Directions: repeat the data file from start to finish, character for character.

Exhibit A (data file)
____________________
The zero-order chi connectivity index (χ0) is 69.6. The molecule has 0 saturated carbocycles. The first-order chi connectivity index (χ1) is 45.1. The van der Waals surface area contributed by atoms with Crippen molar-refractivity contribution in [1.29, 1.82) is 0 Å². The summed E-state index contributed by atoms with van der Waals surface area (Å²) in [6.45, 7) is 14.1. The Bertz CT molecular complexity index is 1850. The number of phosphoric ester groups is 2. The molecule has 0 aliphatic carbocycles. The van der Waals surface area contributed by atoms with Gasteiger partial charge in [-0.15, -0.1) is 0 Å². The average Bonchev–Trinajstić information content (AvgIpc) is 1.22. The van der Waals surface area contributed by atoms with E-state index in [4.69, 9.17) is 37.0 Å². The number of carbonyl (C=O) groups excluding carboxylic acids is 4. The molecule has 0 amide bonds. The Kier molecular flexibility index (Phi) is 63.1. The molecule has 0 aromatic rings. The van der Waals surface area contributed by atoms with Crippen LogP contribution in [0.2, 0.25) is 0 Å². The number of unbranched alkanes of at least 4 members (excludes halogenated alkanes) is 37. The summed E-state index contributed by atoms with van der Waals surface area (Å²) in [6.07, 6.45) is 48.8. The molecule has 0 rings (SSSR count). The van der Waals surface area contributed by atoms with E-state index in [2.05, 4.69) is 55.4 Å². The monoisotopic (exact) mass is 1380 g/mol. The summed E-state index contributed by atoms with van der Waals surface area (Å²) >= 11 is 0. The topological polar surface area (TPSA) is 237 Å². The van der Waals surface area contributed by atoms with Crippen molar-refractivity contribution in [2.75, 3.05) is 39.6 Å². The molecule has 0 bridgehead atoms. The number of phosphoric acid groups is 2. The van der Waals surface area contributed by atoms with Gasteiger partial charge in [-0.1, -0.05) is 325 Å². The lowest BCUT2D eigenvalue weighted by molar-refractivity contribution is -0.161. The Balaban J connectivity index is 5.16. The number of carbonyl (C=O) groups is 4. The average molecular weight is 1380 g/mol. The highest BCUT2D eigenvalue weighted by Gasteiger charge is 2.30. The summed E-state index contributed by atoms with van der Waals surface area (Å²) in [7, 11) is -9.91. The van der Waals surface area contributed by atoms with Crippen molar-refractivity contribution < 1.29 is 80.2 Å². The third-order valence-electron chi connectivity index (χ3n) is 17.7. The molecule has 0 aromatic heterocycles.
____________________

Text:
The zero-order chi connectivity index (χ0) is 69.6. The molecule has 0 saturated carbocycles. The first-order chi connectivity index (χ1) is 45.1. The van der Waals surface area contributed by atoms with Crippen molar-refractivity contribution in [1.29, 1.82) is 0 Å². The summed E-state index contributed by atoms with van der Waals surface area (Å²) in [6.45, 7) is 14.1. The Bertz CT molecular complexity index is 1850. The number of phosphoric ester groups is 2. The molecule has 0 aliphatic carbocycles. The van der Waals surface area contributed by atoms with Gasteiger partial charge in [-0.15, -0.1) is 0 Å². The average Bonchev–Trinajstić information content (AvgIpc) is 1.22. The van der Waals surface area contributed by atoms with E-state index in [4.69, 9.17) is 37.0 Å². The number of carbonyl (C=O) groups excluding carboxylic acids is 4. The molecule has 0 amide bonds. The Kier molecular flexibility index (Phi) is 63.1. The molecule has 0 aromatic rings. The van der Waals surface area contributed by atoms with Crippen LogP contribution in [0.2, 0.25) is 0 Å². The number of unbranched alkanes of at least 4 members (excludes halogenated alkanes) is 37. The summed E-state index contributed by atoms with van der Waals surface area (Å²) in [6.07, 6.45) is 48.8. The molecule has 0 rings (SSSR count). The van der Waals surface area contributed by atoms with E-state index in [2.05, 4.69) is 55.4 Å². The monoisotopic (exact) mass is 1380 g/mol. The summed E-state index contributed by atoms with van der Waals surface area (Å²) >= 11 is 0. The topological polar surface area (TPSA) is 237 Å². The van der Waals surface area contributed by atoms with Crippen molar-refractivity contribution in [2.75, 3.05) is 39.6 Å². The molecule has 0 bridgehead atoms. The number of phosphoric acid groups is 2. The van der Waals surface area contributed by atoms with Gasteiger partial charge in [-0.1, -0.05) is 325 Å². The lowest BCUT2D eigenvalue weighted by molar-refractivity contribution is -0.161. The Balaban J connectivity index is 5.16. The number of carbonyl (C=O) groups is 4. The average molecular weight is 1380 g/mol. The highest BCUT2D eigenvalue weighted by Gasteiger charge is 2.30. The summed E-state index contributed by atoms with van der Waals surface area (Å²) in [7, 11) is -9.91. The van der Waals surface area contributed by atoms with Crippen molar-refractivity contribution < 1.29 is 80.2 Å². The third-order valence-electron chi connectivity index (χ3n) is 17.7. The molecule has 0 aromatic heterocycles.